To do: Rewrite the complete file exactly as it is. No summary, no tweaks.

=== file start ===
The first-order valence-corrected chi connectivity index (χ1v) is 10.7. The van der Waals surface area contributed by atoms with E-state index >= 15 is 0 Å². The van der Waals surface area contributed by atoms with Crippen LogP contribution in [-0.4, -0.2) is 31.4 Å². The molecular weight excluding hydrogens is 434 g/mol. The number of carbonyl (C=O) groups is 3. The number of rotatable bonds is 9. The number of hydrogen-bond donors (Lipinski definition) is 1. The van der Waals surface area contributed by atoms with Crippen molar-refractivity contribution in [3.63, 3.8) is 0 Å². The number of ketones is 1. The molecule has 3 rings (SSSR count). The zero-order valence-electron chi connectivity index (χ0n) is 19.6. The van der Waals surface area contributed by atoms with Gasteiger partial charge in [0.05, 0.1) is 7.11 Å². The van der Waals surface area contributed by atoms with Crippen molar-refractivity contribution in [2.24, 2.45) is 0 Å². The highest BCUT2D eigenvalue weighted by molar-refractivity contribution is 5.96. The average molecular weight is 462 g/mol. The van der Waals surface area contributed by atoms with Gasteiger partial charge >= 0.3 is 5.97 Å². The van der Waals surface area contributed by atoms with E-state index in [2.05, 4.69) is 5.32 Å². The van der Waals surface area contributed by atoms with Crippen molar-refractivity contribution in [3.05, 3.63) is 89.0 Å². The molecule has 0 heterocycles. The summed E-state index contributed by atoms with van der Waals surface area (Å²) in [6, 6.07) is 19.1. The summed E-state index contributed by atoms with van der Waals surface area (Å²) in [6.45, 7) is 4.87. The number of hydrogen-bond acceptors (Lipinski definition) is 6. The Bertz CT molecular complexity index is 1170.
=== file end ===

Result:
The first-order valence-corrected chi connectivity index (χ1v) is 10.7. The van der Waals surface area contributed by atoms with E-state index >= 15 is 0 Å². The van der Waals surface area contributed by atoms with Crippen LogP contribution in [-0.4, -0.2) is 31.4 Å². The molecular weight excluding hydrogens is 434 g/mol. The number of carbonyl (C=O) groups is 3. The number of rotatable bonds is 9. The number of hydrogen-bond donors (Lipinski definition) is 1. The van der Waals surface area contributed by atoms with Crippen molar-refractivity contribution in [3.63, 3.8) is 0 Å². The number of ketones is 1. The molecule has 3 rings (SSSR count). The zero-order valence-electron chi connectivity index (χ0n) is 19.6. The van der Waals surface area contributed by atoms with Gasteiger partial charge in [0.05, 0.1) is 7.11 Å². The van der Waals surface area contributed by atoms with Crippen molar-refractivity contribution in [2.24, 2.45) is 0 Å². The highest BCUT2D eigenvalue weighted by molar-refractivity contribution is 5.96. The average molecular weight is 462 g/mol. The van der Waals surface area contributed by atoms with Gasteiger partial charge >= 0.3 is 5.97 Å². The van der Waals surface area contributed by atoms with E-state index in [2.05, 4.69) is 5.32 Å². The van der Waals surface area contributed by atoms with Crippen molar-refractivity contribution in [3.05, 3.63) is 89.0 Å². The molecule has 0 heterocycles. The summed E-state index contributed by atoms with van der Waals surface area (Å²) in [6, 6.07) is 19.1. The summed E-state index contributed by atoms with van der Waals surface area (Å²) in [6.45, 7) is 4.87. The number of hydrogen-bond acceptors (Lipinski definition) is 6. The Bertz CT molecular complexity index is 1170.